Jump to content

Not rare but unusual thread.


Recommended Posts

Daystar adapter / IIcx. I hope to some day clone this thing so that it will physically fit in an SE/30. It should already be electrically compatible.

I've had the same brainfart. I don't see any reason why they shouldn't work electrically, as they're both designed for a 16MHz 68030 CPU socket (rather than a PDS socket).

 

A very rough visual match between the one I have here and a loose SE/30 motherboard seemed to indicate that it would fit as is, if you trimmed off a part of the PCB that appears to have no traces or components. This is ignoring any case or internal drive collisions.

 

Power Computing Power 80/100/120 machines--the 8100 clone. These have spots for 5 NuBus slots on the motherboard, but one would need to steal the Fat-AMIC chip from a 9150 to implement the two uninstalled slots.

Say what? A 5 slot PPC Nubus machine? 8-o Is stealing the controller the only mod required? Apart from I assume installing two Nubus sockets.

Link to post
Share on other sites
  • Replies 68
  • Created
  • Last Reply

Top Posters In This Topic

I wonder if any made it to the colonies. I have three Power Computing machines here, but they're all PCI. Are the 8100 clones also towers, or desktops?

 

Oh, I just noticed you'd have to cannibalise a 9150 to make it work. Which kind of dampens the excitement. My guess is that they're as rare as each other.

Link to post
Share on other sites
  • 68kMLA Supporter
t;]Power Computing Power 80/100/120 machines--the 8100 clone. These have spots for 5 NuBus slots on the motherboard, but one would need to steal the Fat-AMIC chip from a 9150 to implement the two uninstalled slots.

Say what? A 5 slot PPC Nubus machine? 8-o Is stealing the controller the only mod required? Apart from I assume installing two Nubus sockets.

 

Well, it's never that simple is it? The regular non-fat AMIC is a 160 pin chip and the FAT-AMIC is a 208 pin chip. If it was a simple chip replacement and socket installation I would have already done it.

 

The regular AMIC is the one found in 7100 and 8100s which only supports three NuBus slots.

 

In the Power 80/100/120 the AMIC chip resides on the I/O daughter card, which is unique to those machines. To save room on the circuit board, PCC put one of the SCSI ports and (IIRC) the serial ports and the DRAM video out on a daughter card, which contains that circuitry. I may be misremembering some of that stuff.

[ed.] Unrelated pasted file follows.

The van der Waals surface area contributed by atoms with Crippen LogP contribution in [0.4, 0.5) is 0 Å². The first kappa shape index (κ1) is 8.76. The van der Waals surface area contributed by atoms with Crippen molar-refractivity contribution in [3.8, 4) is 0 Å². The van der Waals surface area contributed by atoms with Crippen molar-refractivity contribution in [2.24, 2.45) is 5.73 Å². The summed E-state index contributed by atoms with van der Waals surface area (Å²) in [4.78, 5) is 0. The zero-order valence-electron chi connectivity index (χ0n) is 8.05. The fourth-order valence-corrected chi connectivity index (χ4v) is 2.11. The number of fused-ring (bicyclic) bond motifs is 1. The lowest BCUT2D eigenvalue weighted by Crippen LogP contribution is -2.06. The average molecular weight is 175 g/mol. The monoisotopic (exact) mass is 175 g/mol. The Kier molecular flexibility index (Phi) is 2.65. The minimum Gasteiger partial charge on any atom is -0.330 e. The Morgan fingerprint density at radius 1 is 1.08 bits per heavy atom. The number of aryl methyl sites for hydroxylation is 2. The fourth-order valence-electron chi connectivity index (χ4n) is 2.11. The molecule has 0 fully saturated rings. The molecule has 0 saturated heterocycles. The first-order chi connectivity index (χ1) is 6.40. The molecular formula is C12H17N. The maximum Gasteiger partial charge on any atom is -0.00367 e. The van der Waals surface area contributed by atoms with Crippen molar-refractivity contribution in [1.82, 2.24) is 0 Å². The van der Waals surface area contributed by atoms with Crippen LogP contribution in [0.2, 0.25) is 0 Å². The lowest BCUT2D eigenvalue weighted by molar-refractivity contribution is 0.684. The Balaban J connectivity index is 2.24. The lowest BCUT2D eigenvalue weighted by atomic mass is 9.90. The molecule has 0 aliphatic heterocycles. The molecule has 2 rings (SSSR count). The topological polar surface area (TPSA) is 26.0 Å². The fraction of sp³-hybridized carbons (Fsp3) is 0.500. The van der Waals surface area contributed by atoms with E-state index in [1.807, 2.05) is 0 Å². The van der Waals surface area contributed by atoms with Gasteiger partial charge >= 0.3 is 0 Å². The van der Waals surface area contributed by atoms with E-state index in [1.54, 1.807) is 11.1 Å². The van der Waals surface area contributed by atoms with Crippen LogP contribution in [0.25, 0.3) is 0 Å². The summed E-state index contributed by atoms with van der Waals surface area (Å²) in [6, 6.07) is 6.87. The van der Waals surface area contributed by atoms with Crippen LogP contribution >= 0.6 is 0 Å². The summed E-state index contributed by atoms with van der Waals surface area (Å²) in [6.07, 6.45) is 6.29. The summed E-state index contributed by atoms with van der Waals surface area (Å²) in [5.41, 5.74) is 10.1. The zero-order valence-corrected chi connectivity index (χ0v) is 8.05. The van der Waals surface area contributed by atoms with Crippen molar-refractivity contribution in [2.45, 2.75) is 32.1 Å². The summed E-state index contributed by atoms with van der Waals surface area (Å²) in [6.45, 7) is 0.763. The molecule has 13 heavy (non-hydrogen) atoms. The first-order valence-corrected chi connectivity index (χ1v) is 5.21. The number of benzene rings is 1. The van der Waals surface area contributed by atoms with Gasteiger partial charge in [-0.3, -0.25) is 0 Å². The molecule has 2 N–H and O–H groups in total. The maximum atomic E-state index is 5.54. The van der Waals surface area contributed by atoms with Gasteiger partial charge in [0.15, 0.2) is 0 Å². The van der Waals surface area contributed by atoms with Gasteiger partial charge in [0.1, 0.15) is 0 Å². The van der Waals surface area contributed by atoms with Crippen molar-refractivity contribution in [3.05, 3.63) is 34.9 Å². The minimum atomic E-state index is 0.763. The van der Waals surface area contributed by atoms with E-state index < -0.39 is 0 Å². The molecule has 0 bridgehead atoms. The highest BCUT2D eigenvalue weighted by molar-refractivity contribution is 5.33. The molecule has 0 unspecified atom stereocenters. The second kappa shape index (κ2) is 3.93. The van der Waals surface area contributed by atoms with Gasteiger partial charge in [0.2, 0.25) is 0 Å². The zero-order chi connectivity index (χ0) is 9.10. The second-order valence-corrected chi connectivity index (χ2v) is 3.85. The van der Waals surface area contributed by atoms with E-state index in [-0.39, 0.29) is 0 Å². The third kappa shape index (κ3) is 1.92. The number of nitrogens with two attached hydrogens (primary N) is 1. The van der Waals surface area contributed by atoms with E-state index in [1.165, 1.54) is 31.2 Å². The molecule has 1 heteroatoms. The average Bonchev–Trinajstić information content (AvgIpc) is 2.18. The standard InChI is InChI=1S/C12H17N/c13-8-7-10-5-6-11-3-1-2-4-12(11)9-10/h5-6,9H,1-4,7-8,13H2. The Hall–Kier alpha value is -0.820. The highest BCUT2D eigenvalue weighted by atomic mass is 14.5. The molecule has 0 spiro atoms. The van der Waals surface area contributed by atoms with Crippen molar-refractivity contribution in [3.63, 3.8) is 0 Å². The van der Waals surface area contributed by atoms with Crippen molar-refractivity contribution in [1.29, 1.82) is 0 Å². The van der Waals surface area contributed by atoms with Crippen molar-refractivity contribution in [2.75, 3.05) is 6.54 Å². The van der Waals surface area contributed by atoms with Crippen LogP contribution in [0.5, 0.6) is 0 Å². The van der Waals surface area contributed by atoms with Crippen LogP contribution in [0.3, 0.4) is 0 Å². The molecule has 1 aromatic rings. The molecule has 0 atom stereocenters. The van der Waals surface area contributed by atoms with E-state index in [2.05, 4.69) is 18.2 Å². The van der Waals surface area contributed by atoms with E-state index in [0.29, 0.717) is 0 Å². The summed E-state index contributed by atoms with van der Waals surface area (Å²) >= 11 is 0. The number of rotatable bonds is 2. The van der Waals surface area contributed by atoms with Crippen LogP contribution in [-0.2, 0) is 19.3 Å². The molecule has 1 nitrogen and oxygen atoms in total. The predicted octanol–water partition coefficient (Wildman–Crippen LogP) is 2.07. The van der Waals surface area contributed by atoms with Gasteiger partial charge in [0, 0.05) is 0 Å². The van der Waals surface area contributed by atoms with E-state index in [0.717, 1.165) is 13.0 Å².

Anyway, to replace the AMIC with a FAT AMIC you'd pretty much have to redesign that I/O card to take the 208 pin FAT-AMIC and it's a very dense card, full of components. Then move the components over from an existing I/O card (found some extras at Goodwill years ago). I expect that the needed connections from the additional two NuBus slots do travel to that I/O slot's connector.

 

Having examined the issue in detail, it is my belief that PCC was pretty clever. Their original plan was probably to sell a three slot and a five slot version. The three slot version would have two unpopulated NuBus connectors, and use the AMIC version of the I/O card. The 5 slot version would have all five NuBus slots and come with an I/O card bearing the Fat AMIC. My understanding was that they couldn't get Apple to go along with the five slot version, or maybe they just couldn't agree of the price.

 

So the only difference between PCC's three slot and five slot versions would be the I/O card. Everything else would be the same component. That is good cost control.

 

So, the question is, was there ever a five-slot I/O card made? If so, where is it now?

Link to post
Share on other sites

That was part of the problem Apple had with the clones. Instead of flooding the market with cheap System 7 compatible machines like Apple wanted, the clone makers decided to compete directly with Apple and in some cases built even better machines than Apple was building. I don't blame Apple for wanting to keep the 9150 market to themselves. I suspect had they stuck with the original plan, Steve Jobs wouldn't have been so irked with them when he returned because they would have been helping Apple more than hurting.